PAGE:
Former US president Donald Trump has appealed against a judge’s decision requiring him to answer questions under oath in New York state’s civil investigation into his business practices — a widely expected move that is likely to prolong the fight over his testimony by months.
Lawyers for Mr Trump and his two eldest children filed papers on Monday with the state’s trial court, seeking to overturn Manhattan Judge Arthur Engoron’s February 17 ruling.
They argue ordering the Trumps to testify violates their constitutional rights because their answers could be used in a parallel criminal investigation.
In an eight-page ruling, Mr Engoron set a March 10 deadline for Trump and his children, Ivanka and Donald Trump Jr, to sit for depositions.
Lawyers for the Trumps asked the appellate court for a stay to spare them from questioning while it considers the matter.
The court did not set a date for arguments. It typically issues decisions several months after that, but could be inclined to rule on an expedited basis given the urgency of New York Attorney General Letitia James’ investigation and the Trumps’ desire to swiftly overturn Engoron’s ruling.
A message seeking comment was left with James’ office. In a statement on Friday, as lawyers for the Trumps were preparing their appeal, the attorney general signalled she was ready for a long fight to get them to testify.
“Donald J. Trump, Donald Trump, Jr, and Ivanka Trump were ordered by the court to comply with our lawful investigation into Mr Trump and the Trump Organization’s financial dealings,” Ms James said in the statement.
“While they have the right to seek a delay, they cannot deter us from following the facts and the law wherever they may lead.
“Make no mistake: My office will continue to pursue this case without fear or favour because no one is above the law.”
Mr Trump did not immediately comment on the appeal. In a statement following Mr Engoron’s decision, he called the ruling “a continuation of the greatest Witch Hunt in history”.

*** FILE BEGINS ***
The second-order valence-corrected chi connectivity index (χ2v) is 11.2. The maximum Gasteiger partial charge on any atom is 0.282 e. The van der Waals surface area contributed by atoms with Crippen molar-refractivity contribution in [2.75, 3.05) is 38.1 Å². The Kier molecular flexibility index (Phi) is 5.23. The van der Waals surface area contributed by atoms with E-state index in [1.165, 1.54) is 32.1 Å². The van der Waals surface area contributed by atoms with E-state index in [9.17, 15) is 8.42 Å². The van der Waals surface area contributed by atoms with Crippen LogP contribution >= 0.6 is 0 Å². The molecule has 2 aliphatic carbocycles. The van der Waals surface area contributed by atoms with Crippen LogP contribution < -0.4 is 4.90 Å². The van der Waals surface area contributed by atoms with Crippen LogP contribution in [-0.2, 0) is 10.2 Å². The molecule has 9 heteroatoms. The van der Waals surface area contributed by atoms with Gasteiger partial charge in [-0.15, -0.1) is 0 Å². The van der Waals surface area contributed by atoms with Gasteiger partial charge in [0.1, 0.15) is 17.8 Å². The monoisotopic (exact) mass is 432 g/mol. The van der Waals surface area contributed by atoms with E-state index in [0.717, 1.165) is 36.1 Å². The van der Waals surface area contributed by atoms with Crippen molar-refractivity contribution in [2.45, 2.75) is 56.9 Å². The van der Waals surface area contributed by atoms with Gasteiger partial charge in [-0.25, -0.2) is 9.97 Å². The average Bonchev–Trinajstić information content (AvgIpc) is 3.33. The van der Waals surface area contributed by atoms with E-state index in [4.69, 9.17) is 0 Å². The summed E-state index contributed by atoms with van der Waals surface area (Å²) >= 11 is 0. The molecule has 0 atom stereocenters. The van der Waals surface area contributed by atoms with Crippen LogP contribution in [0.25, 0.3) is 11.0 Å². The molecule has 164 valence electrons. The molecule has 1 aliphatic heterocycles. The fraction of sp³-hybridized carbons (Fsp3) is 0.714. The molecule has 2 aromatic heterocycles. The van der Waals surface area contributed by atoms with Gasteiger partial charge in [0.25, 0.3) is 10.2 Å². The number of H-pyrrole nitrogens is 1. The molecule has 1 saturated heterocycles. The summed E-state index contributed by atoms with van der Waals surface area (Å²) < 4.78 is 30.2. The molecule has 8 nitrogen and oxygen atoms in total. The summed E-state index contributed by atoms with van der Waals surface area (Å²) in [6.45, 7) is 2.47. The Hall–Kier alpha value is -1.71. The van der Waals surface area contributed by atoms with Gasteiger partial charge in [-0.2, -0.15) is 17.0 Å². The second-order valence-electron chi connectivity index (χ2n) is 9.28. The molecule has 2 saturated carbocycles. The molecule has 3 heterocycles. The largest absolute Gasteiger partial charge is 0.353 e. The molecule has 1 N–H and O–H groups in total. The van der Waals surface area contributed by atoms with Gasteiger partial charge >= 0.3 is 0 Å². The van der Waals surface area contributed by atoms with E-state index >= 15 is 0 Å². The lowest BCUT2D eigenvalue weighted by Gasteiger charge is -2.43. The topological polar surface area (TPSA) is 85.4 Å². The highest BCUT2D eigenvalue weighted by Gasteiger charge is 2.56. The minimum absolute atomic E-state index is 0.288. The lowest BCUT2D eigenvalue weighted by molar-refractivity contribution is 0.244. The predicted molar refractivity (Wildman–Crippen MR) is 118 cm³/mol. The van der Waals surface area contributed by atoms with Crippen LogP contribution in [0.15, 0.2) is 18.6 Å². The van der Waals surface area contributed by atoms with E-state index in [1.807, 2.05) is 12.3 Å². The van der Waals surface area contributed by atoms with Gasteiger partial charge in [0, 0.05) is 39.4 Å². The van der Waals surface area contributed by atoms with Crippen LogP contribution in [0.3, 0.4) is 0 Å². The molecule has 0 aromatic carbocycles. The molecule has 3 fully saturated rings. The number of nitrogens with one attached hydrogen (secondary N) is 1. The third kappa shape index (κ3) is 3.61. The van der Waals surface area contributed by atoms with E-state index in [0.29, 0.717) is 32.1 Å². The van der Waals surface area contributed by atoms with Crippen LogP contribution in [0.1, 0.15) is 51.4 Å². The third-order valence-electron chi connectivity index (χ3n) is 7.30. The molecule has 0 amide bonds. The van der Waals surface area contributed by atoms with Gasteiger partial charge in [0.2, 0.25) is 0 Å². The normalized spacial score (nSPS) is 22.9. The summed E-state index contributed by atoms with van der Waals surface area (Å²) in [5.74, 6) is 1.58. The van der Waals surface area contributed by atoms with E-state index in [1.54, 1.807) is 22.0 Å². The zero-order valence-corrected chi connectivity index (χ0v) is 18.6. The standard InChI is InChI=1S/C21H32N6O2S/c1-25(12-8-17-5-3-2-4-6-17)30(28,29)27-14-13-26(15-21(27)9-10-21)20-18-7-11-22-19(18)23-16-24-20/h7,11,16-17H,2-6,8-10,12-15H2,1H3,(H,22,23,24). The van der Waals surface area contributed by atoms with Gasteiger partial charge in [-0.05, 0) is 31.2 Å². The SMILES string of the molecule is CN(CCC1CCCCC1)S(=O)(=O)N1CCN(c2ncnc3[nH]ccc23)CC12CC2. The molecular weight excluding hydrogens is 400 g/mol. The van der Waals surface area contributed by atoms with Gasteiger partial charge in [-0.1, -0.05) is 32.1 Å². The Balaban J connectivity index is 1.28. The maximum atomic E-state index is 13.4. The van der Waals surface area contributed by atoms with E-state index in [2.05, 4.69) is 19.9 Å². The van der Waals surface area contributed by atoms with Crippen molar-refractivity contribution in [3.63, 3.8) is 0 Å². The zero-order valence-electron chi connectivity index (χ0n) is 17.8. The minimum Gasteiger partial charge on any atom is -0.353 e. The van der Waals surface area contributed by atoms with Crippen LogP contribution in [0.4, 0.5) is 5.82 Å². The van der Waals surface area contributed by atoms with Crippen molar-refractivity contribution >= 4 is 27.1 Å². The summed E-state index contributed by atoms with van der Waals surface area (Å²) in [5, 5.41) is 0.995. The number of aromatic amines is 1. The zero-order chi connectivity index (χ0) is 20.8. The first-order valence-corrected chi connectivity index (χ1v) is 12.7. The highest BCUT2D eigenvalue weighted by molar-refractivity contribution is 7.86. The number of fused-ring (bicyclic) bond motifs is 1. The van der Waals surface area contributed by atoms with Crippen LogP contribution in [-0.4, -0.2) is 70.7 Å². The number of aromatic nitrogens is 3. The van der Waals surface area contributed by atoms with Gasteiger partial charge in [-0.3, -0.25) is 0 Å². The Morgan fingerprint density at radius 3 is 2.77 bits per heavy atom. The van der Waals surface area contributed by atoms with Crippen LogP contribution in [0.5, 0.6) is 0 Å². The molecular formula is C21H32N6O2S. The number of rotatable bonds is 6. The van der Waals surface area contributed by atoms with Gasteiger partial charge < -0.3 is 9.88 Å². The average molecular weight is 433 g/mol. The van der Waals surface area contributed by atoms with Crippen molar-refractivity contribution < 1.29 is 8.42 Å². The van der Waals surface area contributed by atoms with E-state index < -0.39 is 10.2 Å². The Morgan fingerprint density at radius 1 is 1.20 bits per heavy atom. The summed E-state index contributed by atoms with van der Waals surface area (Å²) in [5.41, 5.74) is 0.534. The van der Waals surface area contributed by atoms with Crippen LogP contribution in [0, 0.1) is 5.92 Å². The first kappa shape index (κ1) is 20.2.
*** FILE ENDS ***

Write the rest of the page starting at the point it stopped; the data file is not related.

He claimed he is unable to get a fair hearing in New York “because of the hatred of me by Judges and the judiciary” and accusing Ms James’ office of “doing everything within their corrupt discretion to interfere with my business relationships, and with the political process”.
Ms James, a Democrat, has said her investigation has uncovered evidence Mr Trump’s company, the Trump Organization, used “fraudulent or misleading” valuations of assets like golf courses and skyscrapers to get loans and tax benefits.
If Mr Engoron’s decision is upheld it could force Mr Trump into a tough decision about whether to answer questions, or stay silent, citing his Fifth Amendment right against self-incrimination.
Anything Mr Trump says in a civil deposition could be used against him in the criminal probe being overseen by the Manhattan district attorney’s office.
At a hearing prior to Mr Engoron’s decision, Mr Trump’s lawyers argued that having him sit for a civil deposition is an improper attempt to get around a state law barring prosecutors from calling someone to testify before a criminal grand jury without giving them immunity.